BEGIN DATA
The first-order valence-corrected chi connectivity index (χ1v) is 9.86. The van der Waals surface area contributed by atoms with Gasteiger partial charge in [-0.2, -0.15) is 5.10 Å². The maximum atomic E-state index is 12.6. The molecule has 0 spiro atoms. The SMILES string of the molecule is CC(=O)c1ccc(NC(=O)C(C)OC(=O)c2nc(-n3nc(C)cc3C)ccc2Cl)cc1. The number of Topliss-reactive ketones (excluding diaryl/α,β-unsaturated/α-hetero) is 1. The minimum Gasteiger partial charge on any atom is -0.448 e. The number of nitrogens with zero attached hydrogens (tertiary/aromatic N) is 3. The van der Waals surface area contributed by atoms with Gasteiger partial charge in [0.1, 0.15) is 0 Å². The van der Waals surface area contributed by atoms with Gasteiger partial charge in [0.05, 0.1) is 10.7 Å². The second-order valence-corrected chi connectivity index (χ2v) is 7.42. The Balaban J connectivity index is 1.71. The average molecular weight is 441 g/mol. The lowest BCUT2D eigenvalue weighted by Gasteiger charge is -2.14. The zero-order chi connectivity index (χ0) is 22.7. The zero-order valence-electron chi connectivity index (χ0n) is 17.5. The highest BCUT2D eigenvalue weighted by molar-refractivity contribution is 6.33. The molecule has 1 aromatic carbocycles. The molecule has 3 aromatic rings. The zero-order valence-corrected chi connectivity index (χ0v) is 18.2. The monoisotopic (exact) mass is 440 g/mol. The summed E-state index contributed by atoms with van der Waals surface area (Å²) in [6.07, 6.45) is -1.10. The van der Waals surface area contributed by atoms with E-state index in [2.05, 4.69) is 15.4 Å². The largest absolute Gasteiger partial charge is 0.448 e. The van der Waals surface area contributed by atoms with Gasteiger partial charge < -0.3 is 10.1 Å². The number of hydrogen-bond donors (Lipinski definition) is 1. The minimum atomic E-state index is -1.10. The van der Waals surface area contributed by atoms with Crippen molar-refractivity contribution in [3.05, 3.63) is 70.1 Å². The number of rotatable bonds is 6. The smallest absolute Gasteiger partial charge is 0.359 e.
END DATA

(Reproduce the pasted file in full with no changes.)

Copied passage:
The first-order valence-corrected chi connectivity index (χ1v) is 9.86. The van der Waals surface area contributed by atoms with Gasteiger partial charge in [-0.2, -0.15) is 5.10 Å². The maximum atomic E-state index is 12.6. The molecule has 0 spiro atoms. The SMILES string of the molecule is CC(=O)c1ccc(NC(=O)C(C)OC(=O)c2nc(-n3nc(C)cc3C)ccc2Cl)cc1. The number of Topliss-reactive ketones (excluding diaryl/α,β-unsaturated/α-hetero) is 1. The minimum Gasteiger partial charge on any atom is -0.448 e. The number of nitrogens with zero attached hydrogens (tertiary/aromatic N) is 3. The van der Waals surface area contributed by atoms with Gasteiger partial charge in [0.1, 0.15) is 0 Å². The van der Waals surface area contributed by atoms with Gasteiger partial charge in [0.05, 0.1) is 10.7 Å². The second-order valence-corrected chi connectivity index (χ2v) is 7.42. The Balaban J connectivity index is 1.71. The average molecular weight is 441 g/mol. The lowest BCUT2D eigenvalue weighted by Gasteiger charge is -2.14. The zero-order chi connectivity index (χ0) is 22.7. The zero-order valence-electron chi connectivity index (χ0n) is 17.5. The highest BCUT2D eigenvalue weighted by molar-refractivity contribution is 6.33. The molecule has 1 aromatic carbocycles. The molecule has 3 aromatic rings. The zero-order valence-corrected chi connectivity index (χ0v) is 18.2. The monoisotopic (exact) mass is 440 g/mol. The summed E-state index contributed by atoms with van der Waals surface area (Å²) in [6.07, 6.45) is -1.10. The van der Waals surface area contributed by atoms with E-state index in [2.05, 4.69) is 15.4 Å². The largest absolute Gasteiger partial charge is 0.448 e. The van der Waals surface area contributed by atoms with Gasteiger partial charge < -0.3 is 10.1 Å². The number of hydrogen-bond donors (Lipinski definition) is 1. The minimum atomic E-state index is -1.10. The van der Waals surface area contributed by atoms with Crippen molar-refractivity contribution in [3.05, 3.63) is 70.1 Å². The number of rotatable bonds is 6. The smallest absolute Gasteiger partial charge is 0.359 e.